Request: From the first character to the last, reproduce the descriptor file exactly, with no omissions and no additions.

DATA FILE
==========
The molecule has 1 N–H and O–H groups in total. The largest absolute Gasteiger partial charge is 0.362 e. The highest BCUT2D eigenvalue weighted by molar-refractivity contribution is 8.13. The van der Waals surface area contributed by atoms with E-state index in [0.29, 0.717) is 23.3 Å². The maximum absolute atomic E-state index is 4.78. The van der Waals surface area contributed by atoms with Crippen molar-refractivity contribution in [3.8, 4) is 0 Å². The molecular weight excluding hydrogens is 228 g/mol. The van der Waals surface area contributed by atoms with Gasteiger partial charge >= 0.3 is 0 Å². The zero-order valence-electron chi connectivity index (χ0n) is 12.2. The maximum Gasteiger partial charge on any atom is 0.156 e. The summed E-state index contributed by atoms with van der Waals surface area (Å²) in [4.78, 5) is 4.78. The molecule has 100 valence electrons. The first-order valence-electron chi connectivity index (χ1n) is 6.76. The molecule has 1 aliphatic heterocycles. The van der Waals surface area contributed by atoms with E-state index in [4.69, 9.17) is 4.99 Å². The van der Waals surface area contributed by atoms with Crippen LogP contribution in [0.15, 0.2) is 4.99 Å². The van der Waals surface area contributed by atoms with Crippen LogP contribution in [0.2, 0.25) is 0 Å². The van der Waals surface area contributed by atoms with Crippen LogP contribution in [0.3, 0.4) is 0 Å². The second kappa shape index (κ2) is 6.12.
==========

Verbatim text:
The molecule has 1 N–H and O–H groups in total. The largest absolute Gasteiger partial charge is 0.362 e. The highest BCUT2D eigenvalue weighted by molar-refractivity contribution is 8.13. The van der Waals surface area contributed by atoms with E-state index in [0.29, 0.717) is 23.3 Å². The maximum absolute atomic E-state index is 4.78. The van der Waals surface area contributed by atoms with Crippen molar-refractivity contribution in [3.8, 4) is 0 Å². The molecular weight excluding hydrogens is 228 g/mol. The van der Waals surface area contributed by atoms with Gasteiger partial charge >= 0.3 is 0 Å². The zero-order valence-electron chi connectivity index (χ0n) is 12.2. The maximum Gasteiger partial charge on any atom is 0.156 e. The summed E-state index contributed by atoms with van der Waals surface area (Å²) in [4.78, 5) is 4.78. The molecule has 100 valence electrons. The first-order valence-electron chi connectivity index (χ1n) is 6.76. The molecule has 1 aliphatic heterocycles. The van der Waals surface area contributed by atoms with E-state index in [4.69, 9.17) is 4.99 Å². The van der Waals surface area contributed by atoms with Crippen LogP contribution in [0.15, 0.2) is 4.99 Å². The van der Waals surface area contributed by atoms with Crippen LogP contribution in [0.2, 0.25) is 0 Å². The van der Waals surface area contributed by atoms with Crippen LogP contribution in [0.3, 0.4) is 0 Å². The second kappa shape index (κ2) is 6.12.